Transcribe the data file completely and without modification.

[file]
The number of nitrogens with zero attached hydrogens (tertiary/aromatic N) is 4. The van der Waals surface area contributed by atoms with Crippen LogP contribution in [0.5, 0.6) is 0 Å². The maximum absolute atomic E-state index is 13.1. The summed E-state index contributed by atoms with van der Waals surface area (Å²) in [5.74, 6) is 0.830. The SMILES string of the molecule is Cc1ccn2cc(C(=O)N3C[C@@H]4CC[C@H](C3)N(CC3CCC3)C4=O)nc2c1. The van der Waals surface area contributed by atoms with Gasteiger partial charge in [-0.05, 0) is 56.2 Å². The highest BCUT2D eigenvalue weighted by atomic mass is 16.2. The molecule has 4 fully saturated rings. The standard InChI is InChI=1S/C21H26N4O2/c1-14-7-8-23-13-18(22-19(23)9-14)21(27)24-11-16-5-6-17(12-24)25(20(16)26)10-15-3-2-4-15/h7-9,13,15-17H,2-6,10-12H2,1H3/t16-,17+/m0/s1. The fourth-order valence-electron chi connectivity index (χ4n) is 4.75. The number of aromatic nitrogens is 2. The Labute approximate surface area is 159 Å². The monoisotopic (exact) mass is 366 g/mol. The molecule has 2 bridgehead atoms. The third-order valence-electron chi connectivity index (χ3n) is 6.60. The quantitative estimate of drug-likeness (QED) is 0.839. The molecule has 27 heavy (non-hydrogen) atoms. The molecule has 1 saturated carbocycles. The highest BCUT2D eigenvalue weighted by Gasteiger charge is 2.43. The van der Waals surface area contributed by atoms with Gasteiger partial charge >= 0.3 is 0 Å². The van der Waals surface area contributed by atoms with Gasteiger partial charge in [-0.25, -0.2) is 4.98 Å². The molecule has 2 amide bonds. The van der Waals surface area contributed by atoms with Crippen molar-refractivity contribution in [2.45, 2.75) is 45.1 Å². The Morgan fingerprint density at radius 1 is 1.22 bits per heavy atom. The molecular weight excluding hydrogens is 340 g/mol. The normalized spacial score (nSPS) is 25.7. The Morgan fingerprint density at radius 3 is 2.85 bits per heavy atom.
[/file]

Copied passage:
The number of nitrogens with zero attached hydrogens (tertiary/aromatic N) is 4. The van der Waals surface area contributed by atoms with Crippen LogP contribution in [0.5, 0.6) is 0 Å². The maximum absolute atomic E-state index is 13.1. The summed E-state index contributed by atoms with van der Waals surface area (Å²) in [5.74, 6) is 0.830. The SMILES string of the molecule is Cc1ccn2cc(C(=O)N3C[C@@H]4CC[C@H](C3)N(CC3CCC3)C4=O)nc2c1. The van der Waals surface area contributed by atoms with Gasteiger partial charge in [-0.05, 0) is 56.2 Å². The highest BCUT2D eigenvalue weighted by atomic mass is 16.2. The molecule has 4 fully saturated rings. The standard InChI is InChI=1S/C21H26N4O2/c1-14-7-8-23-13-18(22-19(23)9-14)21(27)24-11-16-5-6-17(12-24)25(20(16)26)10-15-3-2-4-15/h7-9,13,15-17H,2-6,10-12H2,1H3/t16-,17+/m0/s1. The fourth-order valence-electron chi connectivity index (χ4n) is 4.75. The number of aromatic nitrogens is 2. The Labute approximate surface area is 159 Å². The monoisotopic (exact) mass is 366 g/mol. The molecule has 2 bridgehead atoms. The third-order valence-electron chi connectivity index (χ3n) is 6.60. The quantitative estimate of drug-likeness (QED) is 0.839. The molecule has 27 heavy (non-hydrogen) atoms. The molecule has 1 saturated carbocycles. The highest BCUT2D eigenvalue weighted by Gasteiger charge is 2.43. The van der Waals surface area contributed by atoms with Gasteiger partial charge >= 0.3 is 0 Å². The van der Waals surface area contributed by atoms with Gasteiger partial charge in [-0.25, -0.2) is 4.98 Å². The molecule has 2 amide bonds. The van der Waals surface area contributed by atoms with Crippen molar-refractivity contribution in [2.45, 2.75) is 45.1 Å². The Morgan fingerprint density at radius 1 is 1.22 bits per heavy atom. The molecular weight excluding hydrogens is 340 g/mol. The normalized spacial score (nSPS) is 25.7. The Morgan fingerprint density at radius 3 is 2.85 bits per heavy atom.